Congratulations flow in but this is no ordinary party
THEY sent customary congratulations from around the world -- the Iranians and the Emiratis, the British and Hamas. Even Israel said it "respected the outcome". William Hague, Britain's Foreign Secretary, was almost effusive.
"I congratulate the Egyptian people for their commitment to the democratic process," he said. It was as if the Muslim Brotherhood were just any other party, Mohammed Morsi just another politician, and Egypt any other democratic country.
It is not, of course. For one thing, nobody really knows who is in power now. Mr Morsi, just about everyone agrees, is not. He is answerable to two men: Field Marshal Mohammed Hussein Tantawi, the chairman of the Supreme Council of the Armed Forces and defence minister; and Mohammed Badie, the Murshid or Guide of the Brotherhood, to whom he also owes obedience.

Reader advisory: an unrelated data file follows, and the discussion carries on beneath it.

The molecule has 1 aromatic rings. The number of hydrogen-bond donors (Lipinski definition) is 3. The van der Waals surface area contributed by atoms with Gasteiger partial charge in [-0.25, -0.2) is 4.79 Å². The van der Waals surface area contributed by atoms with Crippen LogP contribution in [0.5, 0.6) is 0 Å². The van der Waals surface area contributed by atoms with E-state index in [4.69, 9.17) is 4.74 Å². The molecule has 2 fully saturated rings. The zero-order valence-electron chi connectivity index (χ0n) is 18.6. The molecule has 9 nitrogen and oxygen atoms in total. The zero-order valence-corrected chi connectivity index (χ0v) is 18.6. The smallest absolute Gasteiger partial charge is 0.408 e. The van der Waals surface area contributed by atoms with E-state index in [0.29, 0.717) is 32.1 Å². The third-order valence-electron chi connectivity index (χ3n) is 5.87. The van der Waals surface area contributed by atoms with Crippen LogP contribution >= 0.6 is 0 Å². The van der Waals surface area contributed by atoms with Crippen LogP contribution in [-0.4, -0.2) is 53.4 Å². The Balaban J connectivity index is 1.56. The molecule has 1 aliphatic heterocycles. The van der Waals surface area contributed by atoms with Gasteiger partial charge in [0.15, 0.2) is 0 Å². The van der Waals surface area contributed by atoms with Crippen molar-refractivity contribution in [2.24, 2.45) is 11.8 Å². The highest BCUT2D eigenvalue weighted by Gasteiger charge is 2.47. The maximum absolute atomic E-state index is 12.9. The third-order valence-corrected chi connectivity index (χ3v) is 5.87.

It is easy to see why the liberal activists who started last year's revolution against Hosni Mubarak feel betrayed. While the press in Egypt and abroad have been talking of the battle between the Islamists and the army, the real story has been the pair's co-operation -- sometimes angry, sometimes enthusiastic, always competing for attention.
The first group the Brotherhood thanked yesterday was the military. The first congratulations to Mr Morsi came from Field Marshal Tantawi. Troops who might once have arrested him were placed on guard at his door -- though, of course, the guns could quickly point in the other direction if Mr Morsi steps out of line. (© Daily Telegraph, London)